So I don’t recall much about any back and forth with Murphy and his cast to the extent that our team had with those involved with THE SHIELD. McMahon and Walsh were approachable and friendly, but I actually spent more time explaining how they had become TV sex symbols to their wives, McMahon’s at the time was once a Baywatch beauty and had particular insights about that world. Later on, when she became one of the loveliest and most accomplished game show emcees on GSN’s THE CHASE, Brooke Burns and I had some particularly deeper conversations about her experiences in the pressure-packed world of modeling, not to mention some clipped conversations on how her life with McMahon changed as nip/tuck’s–and his–popularity exploded.
But I did get a second chance to work on the evolution of a potential Ryan Murphy series, and by this time there was enough at stake where he actually invited our involvement. Murphy was now fully part of the FOX family when he produced a pilot initally called 4 oz., which just happens to be the weight of an adult penis. Retitled PRETTY/HANDSOME (yes, it was capitalized), it cast Ralph Fiennes’ brother Joseph as Bob, a married man who comes out as transgender. In a world where Laverne Cox was yet to make an impression, the show’s premise was especially risk-taking, even for the typically artist-friendly FX team I worked with. Murphy was extremely invested in seeing this series into production, and was upset when my team had asked that we show the pilot to focus groups.
“No straight male will sit in a room with strangers looking over their shoulder and honestly react favorably with a dial turn if he happens to find the sight of a man in a dress appealing”, lectured Murphy. And, of course, he was right. But when I had been invited into the planning meeting, I had recently had a chance meeting at a research conference with some entrepreneurial former heads of Cal-Berkeley’s storied neuroscience department who were looking into ways to incorporate neurofeedback research into content testing. The process involved fitting respondents with a cap that measured EEG brain responses and had them watch content on a screen that also captured their rapid eye movements. Their involuntary reactions were captured and could be graphically traced much like a traditional focus group. The Berkeley guys were successfully using this with some advertisers to measure organic responses to short-form ads. They were eager to see if the methodology could be expanded into something that could be adjusted for longer-form content, and were looking for a guinea pig to try it out. In practical terms, we were being offered free research. I played this chip with Murphy and my superiors.
“What if we ran a parallel test of the pilot using this sort of methodology and compared the peaks and valleys with a regular dial test?”, I offered. “If we did this, we’d be able to identify a bit more clearly if what they didn’t like was at all related to the scenes where we see Fiennes in women’s clothing, or where he more openly discusses his coming out. And, oh by the way, it won’t add a single cent to our research budget”.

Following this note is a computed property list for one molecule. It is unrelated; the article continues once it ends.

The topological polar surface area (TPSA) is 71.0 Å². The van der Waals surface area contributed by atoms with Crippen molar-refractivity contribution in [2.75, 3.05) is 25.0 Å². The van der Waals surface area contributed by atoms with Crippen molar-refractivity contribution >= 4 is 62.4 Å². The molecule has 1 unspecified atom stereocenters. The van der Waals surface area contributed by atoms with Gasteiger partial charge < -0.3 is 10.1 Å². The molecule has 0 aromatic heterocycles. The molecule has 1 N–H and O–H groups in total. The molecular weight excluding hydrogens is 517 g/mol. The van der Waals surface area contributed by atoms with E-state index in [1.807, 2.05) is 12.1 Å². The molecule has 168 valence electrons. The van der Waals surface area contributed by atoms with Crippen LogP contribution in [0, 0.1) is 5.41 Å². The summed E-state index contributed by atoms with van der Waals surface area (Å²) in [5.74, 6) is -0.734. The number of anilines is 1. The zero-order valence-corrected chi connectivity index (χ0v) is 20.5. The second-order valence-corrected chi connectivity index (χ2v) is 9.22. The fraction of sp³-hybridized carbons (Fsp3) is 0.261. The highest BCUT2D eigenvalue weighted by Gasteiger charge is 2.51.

So yes, I got the chance to do something truly groundbreaking on my own. What the neurofeedback testing conferred was that the pilot didn’t work not because of anything attributable to Fiennes’ on-screen presence, or even his acting. Co-star Carrie Ann Moss was especially weak as his wife. Blythe Danner and Robert Wagner were disapponting as the lead’s vain and somewhat detached elitist parents. Their dial test scores reflected this, and the tracings attached to their scenes were similar in both methodoogies.\
If you come across anything about this pilot, you’ll note that VOGUE later reported that Murphy “was devastated when the studio he was working with decided not to pursue the show because they felt their advertisers wouldn’t support it”..
Well, let me set the record straight. That’s true. But that’s apparently what my superiors chose to tell Murphy was the reason. And I know that because the second time I saw Murphy after this incident was in the FX men;’ bathroom where, while we stared not looking at each other while relieving our respective bladders, Murphy turned to me and said “You know, I know your work on the other show was legit. You have a pretty good handle on what works. I’m pitching your old boss a show about high school glee clubs tomorrow. Do you remember when that was the most important thing going on in your world?”
An hour later, after Murphy and I shared our respective high school disappointment stories, I had been given the elevator–well, urinal–pitch for what became GLEE. And I knew damn well the man who I just talked with was gonna be a helluva lot more successful than even nip/tuck had made him.
I do find it a bit more ironic that the 20th anniversary of nip/tuck coincides with the highly successful–and, sadly, politicaly divisive–premiere of the BARBIE movie. And in my own candid discussions with women who were actually part of the South Florida modeling world who eventually became close with me, I learned that the perfection that dolls like Barbie offered was in part the impetus for their own plastic surgeries. They’ve never apologized, though they’ve all learned that outer beauty is only so impactful on their inner feelings of self-worth. Some have even learned that respect is more fleeting that objectification, and learned the hard way how spot on the show that they tried to watch for entertainment purposes only was.
And, equally ironically, I plan to see that movie today with the second beautiful person who changed my life. No, she didn’t come from South Florida. But she’s pretty damn special and impactful, and it’s a joy to consider her a friend. And I know she at least likes the fact I appreciate her for more than her exterior qualities.
See? The second in a series IS worthy of celebration. Even if it requires hindsight for those memories to be triggered.
So happy belated 20th, nip/tuck. And thank you for preparing me for my own transformation.
Until next time…